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Newcastle’s ‘failed’ Modernist Architecture

According to Martinelli, F., Moulaert, F. and Novy, A. Urban and Regional Development Trajectories in Contemporary Capitalism. (2013) With the rise of state capitalism and Keynesian economics after World War II. Northern industry began to decline due to postwar deindustrialization. However Newcastle’s architecture did not decline along with its former factories. Instead, it began to develop as a result of national economic planning under Keynesian economics. In the process, some blocks of the city were removed, and new infrastructure such as a highway network was built that changed the city’s original shape. New streets were carved out and many new modernist buildings were built in Newcastle, but not all of them were popular with the public.

Bede House, City Road, Newcastle

Bede House is a modernist building in the center of Newcastle, next to All Saints Church. Built-in 1969 as one of the buildings of The All Saints scheme as part of an originally ambitious and idealistic urban plan. This vision itself is only partially realized.


Tyne And Wear, Newcastle Upon Tyne, All Saints Development

No reason has been found for the decline of this street.
Although the building is perfectly situated between the riverside landscape to the south and the commercial district to the north, the land has become abandoned. Companies keep trying to take over but keep failing. The last time it came into public view was in 2017, it was bought by Maya Capital LLP for 4 million pounds and was ready to be invested into a city center office building. However, as of May 2024, this change has not yet been realized.

Swan House


Swan House is so unique, Morton, D. (2016) said, Swan House is to some people the face of Newcastle, but to others, it is an eyesore.
Surrounded by highways and roundabouts, Swan House looks like an island floating on a transportation hub. What has led to the current situation, however, is an unfinished urban design idea from the last century: a city where pedestrian transportation relies entirely on a system of skywalks.
A model of the intended Swan House with a rebuilt Royal Arcade next to it. The Arcade was never rebuilt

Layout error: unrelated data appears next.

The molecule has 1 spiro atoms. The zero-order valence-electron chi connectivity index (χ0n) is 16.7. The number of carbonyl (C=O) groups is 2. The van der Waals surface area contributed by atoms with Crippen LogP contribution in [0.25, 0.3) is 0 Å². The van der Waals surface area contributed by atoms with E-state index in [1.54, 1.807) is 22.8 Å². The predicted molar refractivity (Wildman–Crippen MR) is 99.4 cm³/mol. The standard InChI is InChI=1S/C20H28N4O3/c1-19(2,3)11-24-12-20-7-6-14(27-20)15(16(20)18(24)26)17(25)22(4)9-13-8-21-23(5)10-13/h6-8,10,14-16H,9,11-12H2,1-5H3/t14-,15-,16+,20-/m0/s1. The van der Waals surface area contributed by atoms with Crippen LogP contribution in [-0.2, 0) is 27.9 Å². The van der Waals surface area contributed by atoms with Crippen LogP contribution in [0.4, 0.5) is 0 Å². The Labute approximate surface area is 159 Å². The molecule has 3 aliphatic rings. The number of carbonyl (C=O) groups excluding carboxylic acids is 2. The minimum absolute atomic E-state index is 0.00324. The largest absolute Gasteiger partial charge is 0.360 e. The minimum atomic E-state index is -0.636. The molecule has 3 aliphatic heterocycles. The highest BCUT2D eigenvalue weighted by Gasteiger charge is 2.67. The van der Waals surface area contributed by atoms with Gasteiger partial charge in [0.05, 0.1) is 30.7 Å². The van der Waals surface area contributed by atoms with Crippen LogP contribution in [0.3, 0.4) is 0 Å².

This building failed to accompany the idealistic urban planning led by T. Dan Smith in the last century and was not completed along with his supporting facilities: there are no convenient pedestrian facilities making it difficult for pedestrians to approach the building. After that, the privatization process of the Thatcher government cut off the possibility of realizing this ideal‌ by (n.d.).


Aerial view of the construction of the Central Motorway and Swan House roundabout, estimated to be in 1971.

Royal Arcade, Newcastle (demolished 1963)


Newcastle’s Royal Arcade was demolished to build the building. Morton, D. (2021). The arcade was demolished brick by brick in 1963-64 with the intention of rebuilding next to Swan House. It has been on planning models ever since. But it was never rebuilt. But its disappearance has allowed retail sales near the Newcastle Monument to grow, and the construction of Eldon Sq mall has concentrated consumption in the west rather than the east of the city. For various reasons, this arcade never came back…
This article explores the impact of these modernist buildings on the city and public impression from an in-depth perspective. The success or failure of modernist architecture will take more time to know but as Martinelli, F., Moulaert, F. and Novy, A. (2013). Urban and Regional Development Trajectories in Contemporary Capitalism. As mentioned, the life cycle of buildings under a capitalist economy may end prematurely for some commercial reasons. We may see a day of revival of these buildings over time, and it is more likely to see them demolished before that day comes.



Reference list (2012). Geograph: Bede House, City Road, Newcastle © Stephen Richards cc-by-sa/2.0. [online] Available at: [Accessed 12 May 2024].


‌ (n.d.). 55 Degrees North, Formerly Swan House, Newcastle-upon-Tyne, UK. [online] Available at: [Accessed 12 May 2024].


Martinelli, F., Moulaert, F. and Novy, A. (2013). Urban and Regional Development Trajectories in Contemporary Capitalism. DOI:

‌Morton, D. (2016). Newcastle’s Swan House: Landmark or eyesore? [online] ChronicleLive. Available at:


Morton, D. (2021). The vanished Newcastle arcade which Grainger and Dobson got horribly wrong. [online] Chronicle Live. Available at: [Accessed 12 May 2024].



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School of Architecture
Planning and Landscape
Newcastle upon Tyne
Tyne and Wear, NE1 7RU

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